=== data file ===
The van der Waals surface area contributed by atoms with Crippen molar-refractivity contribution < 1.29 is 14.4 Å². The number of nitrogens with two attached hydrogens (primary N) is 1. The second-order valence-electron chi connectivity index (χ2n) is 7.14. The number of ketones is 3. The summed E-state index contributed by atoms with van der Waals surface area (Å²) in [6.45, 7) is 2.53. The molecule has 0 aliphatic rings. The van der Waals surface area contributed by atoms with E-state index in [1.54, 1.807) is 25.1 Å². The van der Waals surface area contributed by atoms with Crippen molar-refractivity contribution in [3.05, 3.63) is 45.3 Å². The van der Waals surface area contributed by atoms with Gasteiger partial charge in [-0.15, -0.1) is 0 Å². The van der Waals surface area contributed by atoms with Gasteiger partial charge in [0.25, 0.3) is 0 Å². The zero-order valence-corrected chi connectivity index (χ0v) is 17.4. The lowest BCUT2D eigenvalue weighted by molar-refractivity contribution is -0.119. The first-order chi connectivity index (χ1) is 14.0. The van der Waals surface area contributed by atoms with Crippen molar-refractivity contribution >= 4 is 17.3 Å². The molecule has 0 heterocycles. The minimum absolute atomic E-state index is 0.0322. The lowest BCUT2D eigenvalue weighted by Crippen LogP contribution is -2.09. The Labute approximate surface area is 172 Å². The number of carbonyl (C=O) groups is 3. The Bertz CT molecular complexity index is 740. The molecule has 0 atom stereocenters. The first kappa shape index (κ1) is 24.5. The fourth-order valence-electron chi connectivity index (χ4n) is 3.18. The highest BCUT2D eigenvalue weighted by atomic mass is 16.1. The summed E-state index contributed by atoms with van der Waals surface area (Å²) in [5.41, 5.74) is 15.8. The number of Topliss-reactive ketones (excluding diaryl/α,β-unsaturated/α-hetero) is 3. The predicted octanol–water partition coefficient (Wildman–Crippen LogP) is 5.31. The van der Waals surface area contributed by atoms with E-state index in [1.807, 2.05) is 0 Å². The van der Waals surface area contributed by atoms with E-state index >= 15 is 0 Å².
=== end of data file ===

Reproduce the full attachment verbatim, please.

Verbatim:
The van der Waals surface area contributed by atoms with Crippen molar-refractivity contribution < 1.29 is 14.4 Å². The number of nitrogens with two attached hydrogens (primary N) is 1. The second-order valence-electron chi connectivity index (χ2n) is 7.14. The number of ketones is 3. The summed E-state index contributed by atoms with van der Waals surface area (Å²) in [6.45, 7) is 2.53. The molecule has 0 aliphatic rings. The van der Waals surface area contributed by atoms with E-state index in [1.54, 1.807) is 25.1 Å². The van der Waals surface area contributed by atoms with Crippen molar-refractivity contribution in [3.05, 3.63) is 45.3 Å². The van der Waals surface area contributed by atoms with Gasteiger partial charge in [-0.15, -0.1) is 0 Å². The van der Waals surface area contributed by atoms with Gasteiger partial charge in [0.25, 0.3) is 0 Å². The zero-order valence-corrected chi connectivity index (χ0v) is 17.4. The lowest BCUT2D eigenvalue weighted by molar-refractivity contribution is -0.119. The first-order chi connectivity index (χ1) is 14.0. The van der Waals surface area contributed by atoms with Crippen molar-refractivity contribution >= 4 is 17.3 Å². The molecule has 0 heterocycles. The minimum absolute atomic E-state index is 0.0322. The lowest BCUT2D eigenvalue weighted by Crippen LogP contribution is -2.09. The Labute approximate surface area is 172 Å². The number of carbonyl (C=O) groups is 3. The Bertz CT molecular complexity index is 740. The molecule has 0 atom stereocenters. The first kappa shape index (κ1) is 24.5. The fourth-order valence-electron chi connectivity index (χ4n) is 3.18. The highest BCUT2D eigenvalue weighted by atomic mass is 16.1. The summed E-state index contributed by atoms with van der Waals surface area (Å²) in [5.41, 5.74) is 15.8. The number of Topliss-reactive ketones (excluding diaryl/α,β-unsaturated/α-hetero) is 3. The predicted octanol–water partition coefficient (Wildman–Crippen LogP) is 5.31. The van der Waals surface area contributed by atoms with E-state index in [1.807, 2.05) is 0 Å². The van der Waals surface area contributed by atoms with E-state index >= 15 is 0 Å².